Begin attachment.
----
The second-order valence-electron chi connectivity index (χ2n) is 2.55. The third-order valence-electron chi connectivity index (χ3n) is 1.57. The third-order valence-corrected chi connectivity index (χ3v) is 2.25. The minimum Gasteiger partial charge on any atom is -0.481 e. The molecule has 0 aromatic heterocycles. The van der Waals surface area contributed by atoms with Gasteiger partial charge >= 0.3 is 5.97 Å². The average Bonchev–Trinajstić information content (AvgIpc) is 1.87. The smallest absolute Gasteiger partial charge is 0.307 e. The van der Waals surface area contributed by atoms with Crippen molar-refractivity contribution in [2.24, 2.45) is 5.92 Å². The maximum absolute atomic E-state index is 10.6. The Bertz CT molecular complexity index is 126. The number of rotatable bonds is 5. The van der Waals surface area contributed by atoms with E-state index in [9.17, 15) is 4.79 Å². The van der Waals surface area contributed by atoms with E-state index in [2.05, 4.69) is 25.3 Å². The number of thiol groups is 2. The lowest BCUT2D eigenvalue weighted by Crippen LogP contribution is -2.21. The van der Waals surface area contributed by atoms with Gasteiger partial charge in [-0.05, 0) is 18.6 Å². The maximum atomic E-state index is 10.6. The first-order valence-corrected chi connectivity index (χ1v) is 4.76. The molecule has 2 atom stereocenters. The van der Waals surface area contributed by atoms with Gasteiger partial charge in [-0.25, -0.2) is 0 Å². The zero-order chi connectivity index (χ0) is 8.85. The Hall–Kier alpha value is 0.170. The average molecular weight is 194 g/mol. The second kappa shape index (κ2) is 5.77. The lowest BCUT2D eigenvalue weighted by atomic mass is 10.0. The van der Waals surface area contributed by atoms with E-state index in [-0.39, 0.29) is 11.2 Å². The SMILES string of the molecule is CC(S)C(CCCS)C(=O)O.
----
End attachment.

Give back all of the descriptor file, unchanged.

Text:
The second-order valence-electron chi connectivity index (χ2n) is 2.55. The third-order valence-electron chi connectivity index (χ3n) is 1.57. The third-order valence-corrected chi connectivity index (χ3v) is 2.25. The minimum Gasteiger partial charge on any atom is -0.481 e. The molecule has 0 aromatic heterocycles. The van der Waals surface area contributed by atoms with Gasteiger partial charge >= 0.3 is 5.97 Å². The average Bonchev–Trinajstić information content (AvgIpc) is 1.87. The smallest absolute Gasteiger partial charge is 0.307 e. The van der Waals surface area contributed by atoms with Crippen molar-refractivity contribution in [2.24, 2.45) is 5.92 Å². The maximum absolute atomic E-state index is 10.6. The Bertz CT molecular complexity index is 126. The number of rotatable bonds is 5. The van der Waals surface area contributed by atoms with E-state index in [9.17, 15) is 4.79 Å². The van der Waals surface area contributed by atoms with E-state index in [2.05, 4.69) is 25.3 Å². The number of thiol groups is 2. The lowest BCUT2D eigenvalue weighted by Crippen LogP contribution is -2.21. The van der Waals surface area contributed by atoms with Gasteiger partial charge in [-0.05, 0) is 18.6 Å². The maximum atomic E-state index is 10.6. The first-order valence-corrected chi connectivity index (χ1v) is 4.76. The molecule has 2 atom stereocenters. The van der Waals surface area contributed by atoms with Gasteiger partial charge in [-0.25, -0.2) is 0 Å². The zero-order chi connectivity index (χ0) is 8.85. The Hall–Kier alpha value is 0.170. The average molecular weight is 194 g/mol. The second kappa shape index (κ2) is 5.77. The lowest BCUT2D eigenvalue weighted by atomic mass is 10.0. The van der Waals surface area contributed by atoms with E-state index in [-0.39, 0.29) is 11.2 Å². The SMILES string of the molecule is CC(S)C(CCCS)C(=O)O.